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High caffeine levels may reduce type 2 diabetes risks

Coffee drinkers are going to be overjoyed since new research provides evidence that high caffeine levels may reduce type 2 diabetes and may lower body fat levels. As I am typing this article in my local Starbucks, I am fully caffeinated already.

There are a couple of caveats to this research that I’ll describe below. However, it does seem to provide strong evidence that high levels have some positive outcomes for certain people.

I have written about the health benefits of coffee before, but I have never looked at caffeine itself. As I usually do, I’ll take a look a the study and determine if it really tells us that there may be a good reason to drink lots of coffee or tea.

person holding starbucks coffee tumbler
Photo by Bruno Cervera on

What is caffeine?

Caffeine is a central nervous system stimulant that increases alertness and attentional performance. Basically, caffeine acts by blocking the binding of adenosine to the adenosine A1 receptor, which enhances the release of the neurotransmitter acetylcholine.

The best-known source of caffeine is the coffee bean, the seed of the Coffea plant. However, other caffeine-containing drinks include cola, tea, and energy drinks. It is found in the seeds, fruits, nuts, or leaves of a number of plants native to Africa, East Asia, and South America — it helps to protect the plant against herbivores (because it is very bitter) and from competition from other by preventing the germination of nearby seeds.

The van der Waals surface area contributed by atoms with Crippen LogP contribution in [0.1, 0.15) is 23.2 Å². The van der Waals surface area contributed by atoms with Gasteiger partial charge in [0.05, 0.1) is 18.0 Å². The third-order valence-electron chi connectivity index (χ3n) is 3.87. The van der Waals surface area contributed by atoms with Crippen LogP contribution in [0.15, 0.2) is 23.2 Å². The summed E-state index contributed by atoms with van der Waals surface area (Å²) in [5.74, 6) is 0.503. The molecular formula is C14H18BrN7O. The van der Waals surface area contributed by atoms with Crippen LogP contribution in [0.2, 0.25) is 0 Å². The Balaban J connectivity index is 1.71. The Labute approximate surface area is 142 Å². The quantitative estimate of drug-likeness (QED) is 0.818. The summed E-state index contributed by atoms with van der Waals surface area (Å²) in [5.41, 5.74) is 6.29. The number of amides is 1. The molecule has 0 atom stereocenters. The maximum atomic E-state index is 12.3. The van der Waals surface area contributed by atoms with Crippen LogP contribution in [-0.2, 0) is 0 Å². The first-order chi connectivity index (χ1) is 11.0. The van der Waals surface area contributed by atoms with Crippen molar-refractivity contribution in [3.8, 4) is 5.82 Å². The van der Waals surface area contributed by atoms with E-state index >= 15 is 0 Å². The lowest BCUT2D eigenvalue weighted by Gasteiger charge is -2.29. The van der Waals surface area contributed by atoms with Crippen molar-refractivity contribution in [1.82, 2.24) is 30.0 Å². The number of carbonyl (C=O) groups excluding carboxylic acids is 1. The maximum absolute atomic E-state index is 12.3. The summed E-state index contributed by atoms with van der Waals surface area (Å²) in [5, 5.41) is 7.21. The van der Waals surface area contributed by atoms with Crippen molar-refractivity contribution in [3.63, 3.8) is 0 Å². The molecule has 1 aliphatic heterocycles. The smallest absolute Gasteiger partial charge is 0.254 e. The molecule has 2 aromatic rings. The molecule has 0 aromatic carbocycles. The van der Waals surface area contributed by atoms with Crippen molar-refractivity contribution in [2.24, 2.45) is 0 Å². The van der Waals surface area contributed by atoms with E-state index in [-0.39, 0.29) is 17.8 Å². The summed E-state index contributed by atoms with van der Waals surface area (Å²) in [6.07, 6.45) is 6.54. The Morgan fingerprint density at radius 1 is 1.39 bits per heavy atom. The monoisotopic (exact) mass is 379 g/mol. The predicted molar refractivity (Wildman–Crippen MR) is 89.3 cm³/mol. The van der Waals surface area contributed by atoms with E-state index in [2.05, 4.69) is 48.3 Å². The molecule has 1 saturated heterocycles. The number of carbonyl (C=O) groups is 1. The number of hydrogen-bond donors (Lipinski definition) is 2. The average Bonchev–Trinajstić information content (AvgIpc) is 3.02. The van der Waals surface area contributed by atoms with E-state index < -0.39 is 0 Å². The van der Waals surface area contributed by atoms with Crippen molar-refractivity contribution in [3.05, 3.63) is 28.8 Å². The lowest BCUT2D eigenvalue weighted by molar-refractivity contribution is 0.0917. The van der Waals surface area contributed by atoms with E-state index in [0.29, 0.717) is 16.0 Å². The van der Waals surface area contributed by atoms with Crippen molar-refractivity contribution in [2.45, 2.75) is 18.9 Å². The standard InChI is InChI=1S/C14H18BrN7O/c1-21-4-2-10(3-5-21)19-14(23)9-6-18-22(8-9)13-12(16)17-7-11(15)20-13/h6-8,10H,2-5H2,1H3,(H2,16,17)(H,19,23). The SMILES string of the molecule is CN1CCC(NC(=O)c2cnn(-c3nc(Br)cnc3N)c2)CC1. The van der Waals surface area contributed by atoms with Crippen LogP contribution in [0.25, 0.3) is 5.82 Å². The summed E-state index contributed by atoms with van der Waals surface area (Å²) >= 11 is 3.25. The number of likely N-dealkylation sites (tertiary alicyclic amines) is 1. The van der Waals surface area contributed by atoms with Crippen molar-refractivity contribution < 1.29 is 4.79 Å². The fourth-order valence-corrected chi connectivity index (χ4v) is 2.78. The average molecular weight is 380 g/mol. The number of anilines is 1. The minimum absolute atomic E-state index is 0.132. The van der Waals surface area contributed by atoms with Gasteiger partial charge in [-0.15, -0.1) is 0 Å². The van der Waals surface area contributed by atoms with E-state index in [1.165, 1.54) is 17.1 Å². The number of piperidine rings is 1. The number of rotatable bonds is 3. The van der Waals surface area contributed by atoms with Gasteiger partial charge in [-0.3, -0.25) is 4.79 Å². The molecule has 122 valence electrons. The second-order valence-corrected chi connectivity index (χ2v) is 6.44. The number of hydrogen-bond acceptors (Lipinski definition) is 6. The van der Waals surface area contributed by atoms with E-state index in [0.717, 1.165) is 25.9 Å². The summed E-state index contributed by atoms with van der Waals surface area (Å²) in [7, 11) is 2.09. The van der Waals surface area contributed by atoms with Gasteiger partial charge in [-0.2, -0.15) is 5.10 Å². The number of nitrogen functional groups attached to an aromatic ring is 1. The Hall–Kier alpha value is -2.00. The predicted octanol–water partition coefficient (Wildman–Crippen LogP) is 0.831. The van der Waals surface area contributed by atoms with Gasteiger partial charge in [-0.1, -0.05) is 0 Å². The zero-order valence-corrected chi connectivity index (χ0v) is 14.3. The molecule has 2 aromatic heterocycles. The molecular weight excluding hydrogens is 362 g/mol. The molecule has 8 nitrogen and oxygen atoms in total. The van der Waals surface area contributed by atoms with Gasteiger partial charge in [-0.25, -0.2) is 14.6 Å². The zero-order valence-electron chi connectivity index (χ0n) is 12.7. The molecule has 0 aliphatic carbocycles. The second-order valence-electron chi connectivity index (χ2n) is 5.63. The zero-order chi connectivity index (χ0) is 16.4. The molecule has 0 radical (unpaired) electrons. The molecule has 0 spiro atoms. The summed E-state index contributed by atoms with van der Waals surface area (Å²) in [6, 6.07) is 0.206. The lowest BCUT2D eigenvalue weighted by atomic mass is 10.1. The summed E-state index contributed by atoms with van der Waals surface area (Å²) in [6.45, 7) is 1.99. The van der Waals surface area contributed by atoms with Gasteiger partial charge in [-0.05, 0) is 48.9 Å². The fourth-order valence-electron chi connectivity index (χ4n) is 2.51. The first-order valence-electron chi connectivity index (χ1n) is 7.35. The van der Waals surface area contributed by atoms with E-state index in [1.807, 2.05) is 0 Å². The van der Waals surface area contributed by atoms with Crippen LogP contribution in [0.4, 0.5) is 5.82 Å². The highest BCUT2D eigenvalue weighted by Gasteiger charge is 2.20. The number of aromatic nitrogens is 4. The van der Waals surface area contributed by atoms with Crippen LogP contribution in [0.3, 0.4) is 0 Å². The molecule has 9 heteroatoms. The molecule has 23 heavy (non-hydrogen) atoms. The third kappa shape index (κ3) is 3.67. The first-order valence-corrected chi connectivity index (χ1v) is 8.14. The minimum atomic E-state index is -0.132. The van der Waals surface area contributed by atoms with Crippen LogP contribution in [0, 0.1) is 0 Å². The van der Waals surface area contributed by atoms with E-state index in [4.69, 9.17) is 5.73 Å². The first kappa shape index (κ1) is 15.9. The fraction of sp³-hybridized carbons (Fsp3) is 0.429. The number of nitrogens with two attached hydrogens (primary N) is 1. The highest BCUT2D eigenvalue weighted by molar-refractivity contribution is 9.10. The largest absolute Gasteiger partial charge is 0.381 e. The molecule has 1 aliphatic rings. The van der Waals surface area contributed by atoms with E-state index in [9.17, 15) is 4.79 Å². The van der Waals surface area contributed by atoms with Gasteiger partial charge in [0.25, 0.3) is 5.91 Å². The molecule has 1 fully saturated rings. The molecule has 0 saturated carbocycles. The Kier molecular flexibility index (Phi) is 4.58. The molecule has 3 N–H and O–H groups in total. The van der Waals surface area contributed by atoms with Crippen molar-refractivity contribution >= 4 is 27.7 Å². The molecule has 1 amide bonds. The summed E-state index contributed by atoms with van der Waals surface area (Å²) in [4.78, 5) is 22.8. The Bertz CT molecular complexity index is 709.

Interestingly, it is the world’s most widely consumed psychoactive drug. Unlike most other psychoactive substances, caffeine remains largely unregulated and legal in nearly all parts of the world. Its use is seen as socially acceptable in most cultures and even encouraged in others.

New research on caffeine

In a paper published on 31 January 2023 in BMJ Medicine, Susanna C. Larsson, Ph.D., of the Karolinska Institute, Stockholm, Sweden, and colleagues used data from studies of mainly European populations to examine two specific genetic mutations that have been linked to a slower speed of caffeine metabolism.

Simply, the researchers examined individuals who had genetic mutations that caused them to have higher levels of caffeine since they did not metabolize it as fast as a person without these mutations. They used this as a model of long-term caffeine levels.

The researchers found the following:

  • The two gene variants resulted in “genetically predicted, lifelong, higher plasma caffeine concentrations and were associated with lower body mass index and fat mass, as well as a lower risk of type 2 diabetes.”
  • Approximately 43% of the effect of caffeine on type 2 diabetes was estimated to be caused by body mass index (BMI) reduction.
  • The researchers did not find any strong associations between genetically predicted plasma caffeine concentrations and the risk of any of the studied cardiovascular disease outcomes (ischemic heart disease, atrial fibrillation, heart failure, and stroke).


Although this article is intriguing, there is a lot more research that needs to be done before I am convinced that drinking a lot of coffee will lead to a lower risk of type 2 diabetes and lower body fat levels. It is possible that the mutations that these people had also had an effect on metabolism.

That being said, this appears to be a good model for high caffeine levels, and that it appears to be correlated with health benefits that have a long-term beneficial effect, like lowering the risk of type 2 diabetes.

I’m giving this a three out of five stars. I think it provides us with some good preliminary evidence, but I’d like something larger, like a huge epidemiological study.


Michael Simpson

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